Bits

The Snaffle

There are many different bits available, each designed to have a different amount and type of control on the horse. The snaffle bit is a simple design and the most commonly used bit. Although it has variants in its 'family' it basically consists of a metal jointed bar with large rings at either end.

Snaffle

How it Works

The bridle will be adjusted so that it holds the bit in the gap between the horse's front and rear teeth. In this position it will rest against the skin covering the inside of the lower jaw called the bars.


Bars of Mouth

When you pull on the reins, because of the joint in the snaffle bit, it acts like a nutcracker and applies pressure on the horse's lower jaw. This can be quite a severe action so be thoughtful of being gentle on the reins. (The acquiring of the 'feel' of the reins will take some time to get.) Control is also effected by the bit putting pressure on the corners of the lips of the horse.

www.newrider.com/Starting_Out/Tack/bits.html

SnaffleSnaffle

Bit Positioning (superimposed)


Subject: Positioning The Bit
Author : From the Archives of Jessica Jahiel's Horse-Sense Mailing List

Internationally-acclaimed clinician Dr. Jessica Jahiel is the author of the award winning book for adult working riders, "RIDING FOR THE REST OF US: A Practical Guide for Adult Riders", as well as "The Horseback Almanac", "The Parent's Guide to Horseback Riding" and "The Complete Idiot's Guide to Horseback Riding". Read more about Jessica's books in the Books section of the Gift Barn! Dr. Jahiel teaches dressage, jumping and Holistic Horsemanship,, an all-encompassing approach to horse and rider, emphasizing Communication, Cooperation, Balance and Harmony. The following article is an excerpt from Jessica's subscriber-supported Horse Sense Mailing List. Contact information can be found at the end of the article.

From: Melanie
Hi Jessica, I have been wondering about this question for awhile. It seems like a lot of people determine where to position the bit based on the number of wrinkles in the side of the horse's mouth. I don't see why every horse with all the different types of teeth set, mouths, noses etc. should have the bit placed just based on the number of wrinkles that appear in the corner of
ifs mouth. What am I missing here?

Also, I have seen some people let the bit hang loosely, almost where it can hit the front teeth, and see where the horse naturally would want to carry the bit itself, and then adjust the bridle so the bit is carried in that place. That seems more logical to me. Do you see any problems with this method? Would it matter as to where you would want the bit if you wanted contact, such as in dressage, versus non contact, such as in Western Pleasure?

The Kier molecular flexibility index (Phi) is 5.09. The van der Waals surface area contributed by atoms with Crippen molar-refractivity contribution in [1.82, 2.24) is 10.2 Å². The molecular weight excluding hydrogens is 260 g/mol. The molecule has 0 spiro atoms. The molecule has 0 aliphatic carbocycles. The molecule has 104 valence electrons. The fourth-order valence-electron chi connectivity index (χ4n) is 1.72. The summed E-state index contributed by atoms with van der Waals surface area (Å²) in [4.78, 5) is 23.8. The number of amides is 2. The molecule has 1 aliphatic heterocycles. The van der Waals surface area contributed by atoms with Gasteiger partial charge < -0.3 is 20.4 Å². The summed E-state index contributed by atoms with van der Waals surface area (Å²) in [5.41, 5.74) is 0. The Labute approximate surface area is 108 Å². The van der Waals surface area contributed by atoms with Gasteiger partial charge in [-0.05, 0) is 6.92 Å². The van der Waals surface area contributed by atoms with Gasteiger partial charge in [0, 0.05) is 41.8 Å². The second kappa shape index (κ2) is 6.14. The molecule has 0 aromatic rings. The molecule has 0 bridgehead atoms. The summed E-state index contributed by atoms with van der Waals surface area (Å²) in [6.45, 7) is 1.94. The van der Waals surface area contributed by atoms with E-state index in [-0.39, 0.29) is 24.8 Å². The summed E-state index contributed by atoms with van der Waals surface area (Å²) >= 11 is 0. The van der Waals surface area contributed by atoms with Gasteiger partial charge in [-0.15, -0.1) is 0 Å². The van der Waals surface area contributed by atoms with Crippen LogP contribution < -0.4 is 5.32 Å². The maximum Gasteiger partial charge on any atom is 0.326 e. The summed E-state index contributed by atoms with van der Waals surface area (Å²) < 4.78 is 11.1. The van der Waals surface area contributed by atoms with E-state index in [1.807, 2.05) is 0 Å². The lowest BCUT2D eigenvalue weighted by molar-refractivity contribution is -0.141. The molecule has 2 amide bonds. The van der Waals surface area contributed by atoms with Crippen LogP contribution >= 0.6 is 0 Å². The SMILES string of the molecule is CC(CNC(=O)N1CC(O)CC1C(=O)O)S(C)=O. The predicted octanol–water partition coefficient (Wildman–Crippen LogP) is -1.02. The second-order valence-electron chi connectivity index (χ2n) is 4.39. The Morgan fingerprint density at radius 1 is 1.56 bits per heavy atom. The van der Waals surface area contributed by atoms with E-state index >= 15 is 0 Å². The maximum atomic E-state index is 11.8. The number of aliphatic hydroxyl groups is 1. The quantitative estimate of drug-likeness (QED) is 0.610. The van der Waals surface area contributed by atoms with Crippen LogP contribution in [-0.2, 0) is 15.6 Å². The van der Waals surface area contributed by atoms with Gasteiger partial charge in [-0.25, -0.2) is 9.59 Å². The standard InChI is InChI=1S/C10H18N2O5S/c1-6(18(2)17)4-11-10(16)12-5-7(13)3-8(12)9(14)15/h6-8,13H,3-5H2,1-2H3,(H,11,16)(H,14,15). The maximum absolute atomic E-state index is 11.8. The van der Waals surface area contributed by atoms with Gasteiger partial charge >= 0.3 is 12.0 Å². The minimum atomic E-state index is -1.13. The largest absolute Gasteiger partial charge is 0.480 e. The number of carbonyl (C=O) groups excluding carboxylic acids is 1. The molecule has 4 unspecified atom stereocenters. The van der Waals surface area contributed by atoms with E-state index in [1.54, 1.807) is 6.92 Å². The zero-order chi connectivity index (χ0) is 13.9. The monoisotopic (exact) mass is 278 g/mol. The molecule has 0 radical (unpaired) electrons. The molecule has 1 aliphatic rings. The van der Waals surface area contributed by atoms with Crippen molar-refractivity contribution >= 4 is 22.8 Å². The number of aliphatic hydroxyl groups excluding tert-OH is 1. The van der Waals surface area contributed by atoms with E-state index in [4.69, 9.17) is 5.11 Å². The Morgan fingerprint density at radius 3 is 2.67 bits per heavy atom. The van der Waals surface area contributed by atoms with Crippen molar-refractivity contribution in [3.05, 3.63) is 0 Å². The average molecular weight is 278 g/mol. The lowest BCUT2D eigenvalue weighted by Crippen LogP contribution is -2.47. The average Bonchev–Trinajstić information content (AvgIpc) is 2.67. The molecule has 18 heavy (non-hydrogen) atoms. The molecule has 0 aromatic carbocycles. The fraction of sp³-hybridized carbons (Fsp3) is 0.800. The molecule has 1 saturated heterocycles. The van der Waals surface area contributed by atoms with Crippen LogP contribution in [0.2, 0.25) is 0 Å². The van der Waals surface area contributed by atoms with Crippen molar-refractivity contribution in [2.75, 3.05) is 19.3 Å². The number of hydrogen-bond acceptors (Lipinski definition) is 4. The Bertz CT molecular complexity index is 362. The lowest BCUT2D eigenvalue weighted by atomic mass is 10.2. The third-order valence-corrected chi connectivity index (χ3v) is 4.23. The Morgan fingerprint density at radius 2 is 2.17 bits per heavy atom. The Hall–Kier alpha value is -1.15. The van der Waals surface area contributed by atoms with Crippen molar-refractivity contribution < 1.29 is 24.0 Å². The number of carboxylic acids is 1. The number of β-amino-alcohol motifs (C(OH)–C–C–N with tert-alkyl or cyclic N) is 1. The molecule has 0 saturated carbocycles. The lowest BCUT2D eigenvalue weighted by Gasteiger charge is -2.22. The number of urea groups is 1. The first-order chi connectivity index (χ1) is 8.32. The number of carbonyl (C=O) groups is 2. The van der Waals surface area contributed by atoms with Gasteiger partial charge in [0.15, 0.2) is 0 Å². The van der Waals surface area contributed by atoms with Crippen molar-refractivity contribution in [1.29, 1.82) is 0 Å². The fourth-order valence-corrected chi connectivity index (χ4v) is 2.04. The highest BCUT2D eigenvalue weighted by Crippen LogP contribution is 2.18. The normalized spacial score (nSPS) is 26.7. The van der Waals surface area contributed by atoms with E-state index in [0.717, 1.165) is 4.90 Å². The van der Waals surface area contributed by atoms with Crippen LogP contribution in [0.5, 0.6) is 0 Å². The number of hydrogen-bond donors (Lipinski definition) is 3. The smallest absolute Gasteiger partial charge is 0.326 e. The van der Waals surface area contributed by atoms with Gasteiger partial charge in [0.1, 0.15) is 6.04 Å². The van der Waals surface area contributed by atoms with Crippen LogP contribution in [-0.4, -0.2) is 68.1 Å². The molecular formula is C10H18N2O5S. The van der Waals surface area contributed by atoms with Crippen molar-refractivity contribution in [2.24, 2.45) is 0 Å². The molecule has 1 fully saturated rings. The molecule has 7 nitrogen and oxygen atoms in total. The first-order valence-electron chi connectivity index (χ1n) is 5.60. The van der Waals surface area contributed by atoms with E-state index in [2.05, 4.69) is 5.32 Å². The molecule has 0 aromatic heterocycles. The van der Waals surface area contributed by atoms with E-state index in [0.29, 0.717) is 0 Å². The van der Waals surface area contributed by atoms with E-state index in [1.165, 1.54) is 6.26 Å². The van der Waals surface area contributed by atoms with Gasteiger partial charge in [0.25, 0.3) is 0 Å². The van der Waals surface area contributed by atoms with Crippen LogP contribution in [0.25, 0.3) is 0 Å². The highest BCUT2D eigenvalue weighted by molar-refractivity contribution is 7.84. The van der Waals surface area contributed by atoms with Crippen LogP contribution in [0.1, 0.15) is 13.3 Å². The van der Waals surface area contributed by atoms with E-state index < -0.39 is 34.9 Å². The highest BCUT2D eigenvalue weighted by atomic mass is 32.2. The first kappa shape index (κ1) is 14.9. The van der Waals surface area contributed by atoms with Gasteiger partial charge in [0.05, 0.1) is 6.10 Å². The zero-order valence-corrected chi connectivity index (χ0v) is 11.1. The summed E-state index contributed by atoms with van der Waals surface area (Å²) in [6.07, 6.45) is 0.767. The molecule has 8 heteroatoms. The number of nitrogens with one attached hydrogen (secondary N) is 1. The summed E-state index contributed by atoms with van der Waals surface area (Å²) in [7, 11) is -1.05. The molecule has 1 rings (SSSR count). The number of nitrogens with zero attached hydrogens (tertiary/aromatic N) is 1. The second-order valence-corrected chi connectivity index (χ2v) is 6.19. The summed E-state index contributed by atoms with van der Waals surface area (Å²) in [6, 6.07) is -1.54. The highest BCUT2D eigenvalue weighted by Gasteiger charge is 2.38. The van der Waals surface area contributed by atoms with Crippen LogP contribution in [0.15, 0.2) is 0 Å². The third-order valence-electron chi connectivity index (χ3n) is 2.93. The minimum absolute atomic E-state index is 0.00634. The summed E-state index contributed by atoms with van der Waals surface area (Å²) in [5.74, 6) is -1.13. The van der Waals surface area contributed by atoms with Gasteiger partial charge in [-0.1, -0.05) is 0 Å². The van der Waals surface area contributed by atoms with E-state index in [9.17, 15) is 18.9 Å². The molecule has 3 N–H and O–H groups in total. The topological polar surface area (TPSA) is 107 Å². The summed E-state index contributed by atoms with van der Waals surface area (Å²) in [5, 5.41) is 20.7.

If you don't mind answering one more, somewhat related question :)? I am wondering why the flash is used? I mean, I know it is used to keep the horse's mouth shut and I guess, so it won't fry to get its tongue over the bit etc. But if the horse is trying to do that, isn't something usually bugging it, like the way the rider is riding, or the way the bit feels, or maybe it needs dental work etc.? I would appreciate knowing your thoughts on this. Thanks in advance, Melanie

Hi Melanie! Your instincts are very good, and you are right. It makes perfect sense to adjust the bit to make the horse able to carry it in comfort!

When it comes to snaffles, I'm not sure where this "wrinkle" idea came from - it's recent, and we would do well to get rid of it. It's a fad and a fashion, like the bearing rein (remember "Black Beauty"?) and just as (non)functional. You see those wrinkles everywhere, especially in certain major tack catalogues where there seems to be a full-color photo of a bridled horse on every page, ALWAYS with the bit far too high and the noseband far too tight.

Not so terribly long ago, a snaffle was said to be positioned correctly if it just touched the corners of the horse's mouth - it didn't have to be jammed up into them, and there was no "wrinkle" formula to follow. This is where I would begin with any bit, moving it up or down slightly according to the horse's comfort level and response.

With a young horse that's just learning to carry a bit, it's preferable to adjust it a little high in his mouth, so that he doesn't manage to get his tongue over it. This typically happens with young horses when their bits are adjusted too low. Not only is this uncomfortable for the horse, but putting the tongue over the bit can become a habit, and it's a very difficult habit to break. And like any bad habit, it's better prevented than cured.